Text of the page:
Wow! The deck is really stacked against home cooks with the high grilling temperature and specialty meat. I am not the outdoor grill person in our family but I may have to become that person if I want a really good burger. I have always used a Foreman grill, Teflon pan, or stainless steel pan to fry my burgers, and have never used a cast iron skillet or very high temperature.
I do live in a large metropolitan area (suburb thereof, actually), and there are several real butcher shops that are not convenient, but not unattainable to me. I'll call on Monday to see if there is one that sells aged beef. I'm sure it is pricey, but there are only two of us in the house, our daughter lives in another city, and we would only need a total of 1/2 pound of meat for hamburgers. However, now that I think of it, with the high cooking temperature I would probably have to make larger burgers than we would normally eat. Is that correct?
For the person who did not understated my question, it is what is the best, tastiest, and best textured raw meat to use in home cooked hamburgers, how should it be ground, and what is the fat to lean ratio, so they will taste and have a mouth feel more like high end restaurant burgers. Hamburgers that I have eaten in restaurants do not seem to have as flat a taste or as dense a texture as those made from chuck or a combination of chuck and leaner meat as found in super markets.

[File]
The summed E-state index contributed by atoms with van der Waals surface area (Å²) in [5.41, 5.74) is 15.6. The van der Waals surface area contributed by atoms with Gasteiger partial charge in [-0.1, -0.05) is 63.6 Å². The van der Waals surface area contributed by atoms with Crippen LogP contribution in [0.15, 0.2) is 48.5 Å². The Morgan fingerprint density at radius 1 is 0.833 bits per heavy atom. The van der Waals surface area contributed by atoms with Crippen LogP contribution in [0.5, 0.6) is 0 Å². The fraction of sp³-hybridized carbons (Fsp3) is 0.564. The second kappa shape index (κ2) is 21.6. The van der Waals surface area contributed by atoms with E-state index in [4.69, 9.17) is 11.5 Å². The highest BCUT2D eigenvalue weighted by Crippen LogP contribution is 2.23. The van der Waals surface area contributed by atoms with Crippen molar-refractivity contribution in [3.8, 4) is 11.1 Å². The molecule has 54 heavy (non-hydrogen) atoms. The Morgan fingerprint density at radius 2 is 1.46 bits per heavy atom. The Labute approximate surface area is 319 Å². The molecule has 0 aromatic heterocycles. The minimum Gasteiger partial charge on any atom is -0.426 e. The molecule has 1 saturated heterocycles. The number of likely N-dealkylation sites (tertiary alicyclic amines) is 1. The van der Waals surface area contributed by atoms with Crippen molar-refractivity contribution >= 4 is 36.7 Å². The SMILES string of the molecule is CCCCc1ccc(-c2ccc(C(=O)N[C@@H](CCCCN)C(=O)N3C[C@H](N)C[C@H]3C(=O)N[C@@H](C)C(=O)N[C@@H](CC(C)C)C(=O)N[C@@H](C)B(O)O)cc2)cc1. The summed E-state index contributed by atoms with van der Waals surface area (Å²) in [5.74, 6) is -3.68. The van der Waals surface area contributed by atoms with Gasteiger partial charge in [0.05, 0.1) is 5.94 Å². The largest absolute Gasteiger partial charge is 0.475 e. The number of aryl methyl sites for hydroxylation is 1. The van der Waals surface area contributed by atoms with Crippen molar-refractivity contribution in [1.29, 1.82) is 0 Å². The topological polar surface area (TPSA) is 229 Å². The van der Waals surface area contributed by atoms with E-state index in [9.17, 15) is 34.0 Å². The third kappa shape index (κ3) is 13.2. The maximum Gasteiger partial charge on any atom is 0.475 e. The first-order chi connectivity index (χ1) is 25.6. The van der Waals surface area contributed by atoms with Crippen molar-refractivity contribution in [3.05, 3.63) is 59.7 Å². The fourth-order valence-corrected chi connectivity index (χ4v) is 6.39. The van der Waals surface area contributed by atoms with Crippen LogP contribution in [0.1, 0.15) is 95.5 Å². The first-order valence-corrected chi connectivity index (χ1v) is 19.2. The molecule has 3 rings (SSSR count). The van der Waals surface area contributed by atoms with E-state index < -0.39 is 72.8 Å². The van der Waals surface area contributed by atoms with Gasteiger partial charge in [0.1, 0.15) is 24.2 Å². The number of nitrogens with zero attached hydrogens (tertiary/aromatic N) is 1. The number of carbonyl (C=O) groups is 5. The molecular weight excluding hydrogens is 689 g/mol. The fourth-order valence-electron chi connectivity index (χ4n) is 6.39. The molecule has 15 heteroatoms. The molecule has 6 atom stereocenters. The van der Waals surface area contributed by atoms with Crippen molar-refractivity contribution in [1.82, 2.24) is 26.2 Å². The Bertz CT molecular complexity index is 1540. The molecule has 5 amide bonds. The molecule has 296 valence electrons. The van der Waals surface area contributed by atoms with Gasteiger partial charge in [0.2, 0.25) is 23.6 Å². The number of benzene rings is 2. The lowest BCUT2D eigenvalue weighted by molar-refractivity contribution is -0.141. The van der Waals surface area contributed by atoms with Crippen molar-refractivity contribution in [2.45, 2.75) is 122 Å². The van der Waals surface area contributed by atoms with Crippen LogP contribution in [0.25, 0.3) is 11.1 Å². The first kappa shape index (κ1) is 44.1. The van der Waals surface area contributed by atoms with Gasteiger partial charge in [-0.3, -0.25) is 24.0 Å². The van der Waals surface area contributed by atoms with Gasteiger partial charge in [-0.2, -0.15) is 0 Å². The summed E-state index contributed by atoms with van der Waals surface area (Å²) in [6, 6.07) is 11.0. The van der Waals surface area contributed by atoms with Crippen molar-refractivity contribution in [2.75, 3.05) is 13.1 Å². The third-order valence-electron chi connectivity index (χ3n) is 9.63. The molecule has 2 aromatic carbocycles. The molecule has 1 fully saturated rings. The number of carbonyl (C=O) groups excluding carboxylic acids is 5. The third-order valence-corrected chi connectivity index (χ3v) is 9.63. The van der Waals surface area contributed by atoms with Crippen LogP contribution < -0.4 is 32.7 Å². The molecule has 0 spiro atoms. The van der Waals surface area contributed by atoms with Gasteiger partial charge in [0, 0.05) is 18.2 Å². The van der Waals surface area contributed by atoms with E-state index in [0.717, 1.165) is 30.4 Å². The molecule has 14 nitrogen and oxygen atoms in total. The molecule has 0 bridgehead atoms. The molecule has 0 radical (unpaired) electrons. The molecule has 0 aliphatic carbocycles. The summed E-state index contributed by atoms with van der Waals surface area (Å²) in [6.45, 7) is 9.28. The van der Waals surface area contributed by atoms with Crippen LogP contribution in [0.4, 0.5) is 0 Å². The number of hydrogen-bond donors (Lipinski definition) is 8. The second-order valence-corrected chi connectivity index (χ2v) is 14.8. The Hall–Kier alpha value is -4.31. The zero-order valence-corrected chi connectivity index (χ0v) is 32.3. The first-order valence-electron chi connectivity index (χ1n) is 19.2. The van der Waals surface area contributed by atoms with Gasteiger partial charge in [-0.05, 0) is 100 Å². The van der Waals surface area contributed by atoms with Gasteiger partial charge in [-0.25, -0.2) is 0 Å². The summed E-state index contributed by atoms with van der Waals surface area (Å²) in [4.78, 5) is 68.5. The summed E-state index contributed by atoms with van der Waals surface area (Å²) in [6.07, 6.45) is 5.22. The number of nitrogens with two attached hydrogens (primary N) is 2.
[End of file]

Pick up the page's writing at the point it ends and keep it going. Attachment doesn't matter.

As far as flavor is concerned, thanks for the info on highly seasoning the meat. I know it is a cop-out, but I actually like Lawry's, and it is my fall-back seasoning for beef. The flavor I was referring to as being different in restaurants is of the meat itself, not what is on it.
It makes sense to me now that the flavor difference may be that restaurant beef is aged. I honestly don't think I would put Lawry's on aged beef, just salt and pepper (I respect aged beef in steaks and would not adulterate them in that manner), but I will have to experiment and find out.
Ted's Montana Grill is an example of a restaurant that has good burgers, so does I-Hop actually (I think it is the bacon we like in the Bacon Burgers). There was a restaurant in New Orleans, called Ruby Reds, that specialized in burgers, and they were delicious. I haven't lived there since 1985 and don't know if Ruby's is still there: I doubt it. There are good restaurants on every corner in New Orleans, but none of the better burger places seem to have survived. But I'm sure there are some out there who would disagree with me. Not looking for an argument, just saying. . . Lived there for over 40 years and every time a really good cooked-to-order burger place opened, it only lasted a little while.